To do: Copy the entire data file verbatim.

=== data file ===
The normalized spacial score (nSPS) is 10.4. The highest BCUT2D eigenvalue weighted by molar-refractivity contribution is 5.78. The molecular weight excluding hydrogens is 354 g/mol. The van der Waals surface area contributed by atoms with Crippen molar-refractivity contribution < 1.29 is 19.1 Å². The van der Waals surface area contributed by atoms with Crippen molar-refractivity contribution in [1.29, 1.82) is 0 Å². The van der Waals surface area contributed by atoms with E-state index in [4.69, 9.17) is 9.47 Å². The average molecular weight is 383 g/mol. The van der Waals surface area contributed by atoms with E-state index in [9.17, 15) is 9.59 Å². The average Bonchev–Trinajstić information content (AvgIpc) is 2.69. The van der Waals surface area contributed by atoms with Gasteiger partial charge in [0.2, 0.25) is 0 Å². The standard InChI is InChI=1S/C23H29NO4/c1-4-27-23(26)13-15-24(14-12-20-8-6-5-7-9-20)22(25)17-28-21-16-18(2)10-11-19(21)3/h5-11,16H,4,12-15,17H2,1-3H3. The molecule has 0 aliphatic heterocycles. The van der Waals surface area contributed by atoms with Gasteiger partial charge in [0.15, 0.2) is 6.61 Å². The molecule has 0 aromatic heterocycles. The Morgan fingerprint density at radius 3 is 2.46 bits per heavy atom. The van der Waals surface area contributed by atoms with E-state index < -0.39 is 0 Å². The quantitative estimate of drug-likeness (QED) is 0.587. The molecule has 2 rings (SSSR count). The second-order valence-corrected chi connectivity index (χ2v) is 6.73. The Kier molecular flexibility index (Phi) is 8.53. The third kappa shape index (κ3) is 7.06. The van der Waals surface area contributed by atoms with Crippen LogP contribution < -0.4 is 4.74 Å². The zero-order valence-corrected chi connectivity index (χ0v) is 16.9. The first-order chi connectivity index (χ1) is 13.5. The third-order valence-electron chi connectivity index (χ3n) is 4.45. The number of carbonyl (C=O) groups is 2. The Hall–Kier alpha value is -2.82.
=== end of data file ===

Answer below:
The normalized spacial score (nSPS) is 10.4. The highest BCUT2D eigenvalue weighted by molar-refractivity contribution is 5.78. The molecular weight excluding hydrogens is 354 g/mol. The van der Waals surface area contributed by atoms with Crippen molar-refractivity contribution < 1.29 is 19.1 Å². The van der Waals surface area contributed by atoms with Crippen molar-refractivity contribution in [1.29, 1.82) is 0 Å². The van der Waals surface area contributed by atoms with E-state index in [4.69, 9.17) is 9.47 Å². The average molecular weight is 383 g/mol. The van der Waals surface area contributed by atoms with E-state index in [9.17, 15) is 9.59 Å². The average Bonchev–Trinajstić information content (AvgIpc) is 2.69. The van der Waals surface area contributed by atoms with Gasteiger partial charge in [0.2, 0.25) is 0 Å². The standard InChI is InChI=1S/C23H29NO4/c1-4-27-23(26)13-15-24(14-12-20-8-6-5-7-9-20)22(25)17-28-21-16-18(2)10-11-19(21)3/h5-11,16H,4,12-15,17H2,1-3H3. The molecule has 0 aliphatic heterocycles. The van der Waals surface area contributed by atoms with Gasteiger partial charge in [0.15, 0.2) is 6.61 Å². The molecule has 0 aromatic heterocycles. The Morgan fingerprint density at radius 3 is 2.46 bits per heavy atom. The van der Waals surface area contributed by atoms with E-state index < -0.39 is 0 Å². The quantitative estimate of drug-likeness (QED) is 0.587. The molecule has 2 rings (SSSR count). The second-order valence-corrected chi connectivity index (χ2v) is 6.73. The Kier molecular flexibility index (Phi) is 8.53. The third kappa shape index (κ3) is 7.06. The van der Waals surface area contributed by atoms with Crippen LogP contribution < -0.4 is 4.74 Å². The zero-order valence-corrected chi connectivity index (χ0v) is 16.9. The first-order chi connectivity index (χ1) is 13.5. The third-order valence-electron chi connectivity index (χ3n) is 4.45. The number of carbonyl (C=O) groups is 2. The Hall–Kier alpha value is -2.82.